Alaska voters last year cut the Legislature's work days by a quarter, but didn't cut lawmakers' pay. Legislative staffers, however, may be seeing smaller paychecks.
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With fewer days in the session, legislative staff who work only during the sessions may be making less money next year when the mandate to reduce the legislative session from 120 days to 90 days takes effect.
Session-only staff would likely make less money and might be taking jobs elsewhere, some legislators have speculated.
"Are we going to have some difficulty attracting staff if we are taking 30 days from their annual salary?" asked Kodiak Sen. Gary Stevens, the Republican Senate majority leader.
The Legislature has 567 employees, including legislators. Of those, 187 are hourly or session employees in political or nonpolitical positions, said Pam Varni, Legislative Affairs Agency director.
Democratic legislative staffer Frank Ameduri lives most of the year in Anchorage, but comes to Juneau for the session.
"Logistically, it's a very disruptive lifestyle," he said.
Ameduri, press secretary for the House minority, estimated it cost him $4,000 to $6,000 a year to maintain dual households. Some staffers, he said, give up their apartments to move to Juneau, but then have to deal with the cost and hassle of starting and stopping utilities, and maybe paying first and last month's rent on both ends.
"If you were only doing it for three months, I think it would make even less sense," he said. However, said Ameduri, "Most of these people do it because they really care about it."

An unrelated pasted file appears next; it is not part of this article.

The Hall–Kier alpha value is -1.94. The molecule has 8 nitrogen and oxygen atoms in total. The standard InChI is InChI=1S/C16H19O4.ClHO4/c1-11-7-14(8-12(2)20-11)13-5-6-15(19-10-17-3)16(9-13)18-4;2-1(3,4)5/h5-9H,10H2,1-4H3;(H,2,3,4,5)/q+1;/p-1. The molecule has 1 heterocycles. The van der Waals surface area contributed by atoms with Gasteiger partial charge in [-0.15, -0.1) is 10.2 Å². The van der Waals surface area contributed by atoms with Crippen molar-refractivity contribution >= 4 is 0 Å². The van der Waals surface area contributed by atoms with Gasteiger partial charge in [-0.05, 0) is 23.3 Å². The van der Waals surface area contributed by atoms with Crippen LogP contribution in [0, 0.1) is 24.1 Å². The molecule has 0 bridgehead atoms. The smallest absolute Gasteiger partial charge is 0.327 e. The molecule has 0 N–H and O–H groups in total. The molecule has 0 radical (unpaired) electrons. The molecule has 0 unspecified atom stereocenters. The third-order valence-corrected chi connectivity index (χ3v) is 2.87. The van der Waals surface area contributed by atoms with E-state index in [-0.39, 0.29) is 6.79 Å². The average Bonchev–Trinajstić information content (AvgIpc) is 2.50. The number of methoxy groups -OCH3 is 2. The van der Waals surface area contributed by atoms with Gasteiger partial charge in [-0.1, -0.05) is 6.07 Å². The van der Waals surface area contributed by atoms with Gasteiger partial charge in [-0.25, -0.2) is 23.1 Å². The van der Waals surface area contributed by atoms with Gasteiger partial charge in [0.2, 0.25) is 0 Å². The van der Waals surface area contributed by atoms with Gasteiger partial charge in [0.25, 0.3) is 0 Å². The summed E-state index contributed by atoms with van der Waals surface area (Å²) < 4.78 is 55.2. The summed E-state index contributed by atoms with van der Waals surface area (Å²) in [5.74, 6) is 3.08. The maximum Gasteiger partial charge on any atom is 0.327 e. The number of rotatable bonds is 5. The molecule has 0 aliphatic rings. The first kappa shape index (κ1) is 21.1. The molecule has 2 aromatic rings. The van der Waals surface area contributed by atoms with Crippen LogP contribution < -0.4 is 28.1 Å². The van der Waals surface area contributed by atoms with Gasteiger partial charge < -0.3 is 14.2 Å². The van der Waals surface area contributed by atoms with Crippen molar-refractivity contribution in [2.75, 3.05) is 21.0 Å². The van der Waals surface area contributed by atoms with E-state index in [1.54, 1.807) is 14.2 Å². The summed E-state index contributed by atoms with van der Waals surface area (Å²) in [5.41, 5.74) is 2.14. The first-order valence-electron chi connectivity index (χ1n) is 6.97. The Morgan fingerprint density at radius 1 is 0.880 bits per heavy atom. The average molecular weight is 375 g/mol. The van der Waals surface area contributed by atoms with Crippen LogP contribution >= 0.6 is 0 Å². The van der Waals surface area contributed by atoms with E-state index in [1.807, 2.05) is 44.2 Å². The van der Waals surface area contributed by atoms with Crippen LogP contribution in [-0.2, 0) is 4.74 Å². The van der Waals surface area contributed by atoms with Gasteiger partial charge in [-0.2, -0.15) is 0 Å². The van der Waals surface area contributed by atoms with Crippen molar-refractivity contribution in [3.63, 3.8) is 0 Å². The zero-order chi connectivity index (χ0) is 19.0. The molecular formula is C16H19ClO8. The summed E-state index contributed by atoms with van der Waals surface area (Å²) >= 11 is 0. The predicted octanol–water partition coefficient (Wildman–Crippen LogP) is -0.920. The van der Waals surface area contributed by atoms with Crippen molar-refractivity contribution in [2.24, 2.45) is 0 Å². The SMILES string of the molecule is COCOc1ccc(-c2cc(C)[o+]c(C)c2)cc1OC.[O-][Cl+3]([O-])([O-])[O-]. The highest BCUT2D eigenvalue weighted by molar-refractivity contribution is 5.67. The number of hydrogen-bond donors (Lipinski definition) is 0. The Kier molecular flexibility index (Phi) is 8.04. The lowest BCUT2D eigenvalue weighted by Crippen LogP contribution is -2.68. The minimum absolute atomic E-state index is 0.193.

There could be other implications as well. A House bill to implement the 90-day session reduces the number of days a state employee will have to work each year to qualify for a step upward in the state pay schedule.
Did you know?
24th Alaska Legislature special session costs:
First 15 days $381,000
Second 30 days $801,000
Third 30 days $777,000
Fourth 7 days $193,000
Source: Pam Varni, Legislative Affairs Agency
Each increment is 115 days. A House proposal to reduce it to 80 days drew the ire of Senate President Lyda Green, R-Wasilla.
"I absolutely oppose that," she said. Why not just reduce it to two days? she asked.
It is not even clear what the shorter sessions will do to the cost of running the Legislature.
Varni said she is planning to budget less money next year for session per diem, the living allowance legislators get while they're in Juneau. But she's planning to budget more long-term per diem, which legislators may claim for work done between sessions.
"It's all very speculative," she said.
The shorter regular session may also mean more need for special sessions, some legislators have speculated.
Rep. Jay Ramras, R-Fairbanks, said if more special sessions are needed, that's fine with him.
"I welcome them. They are part of the constitution," he said.
Ramras was one of three legislators who sponsored the citizen initiative that brought the 90-day session issue to the voters.
Thursday, the Senate State Affairs committee, chaired by Sen. Lesil McGuire, R-Anchorage, continued its work researching the issue.
One possibility they considered was having more committees work between sessions, drafting bills and holding hearings outside Juneau. That would make work at the Capitol during the shortened session more efficient, he said.
"You have to make room for committee work outside the regular session," said Sen. Hollis French, D-Anchorage.
Pat Forgey can be reached at firstname.lastname@example.org.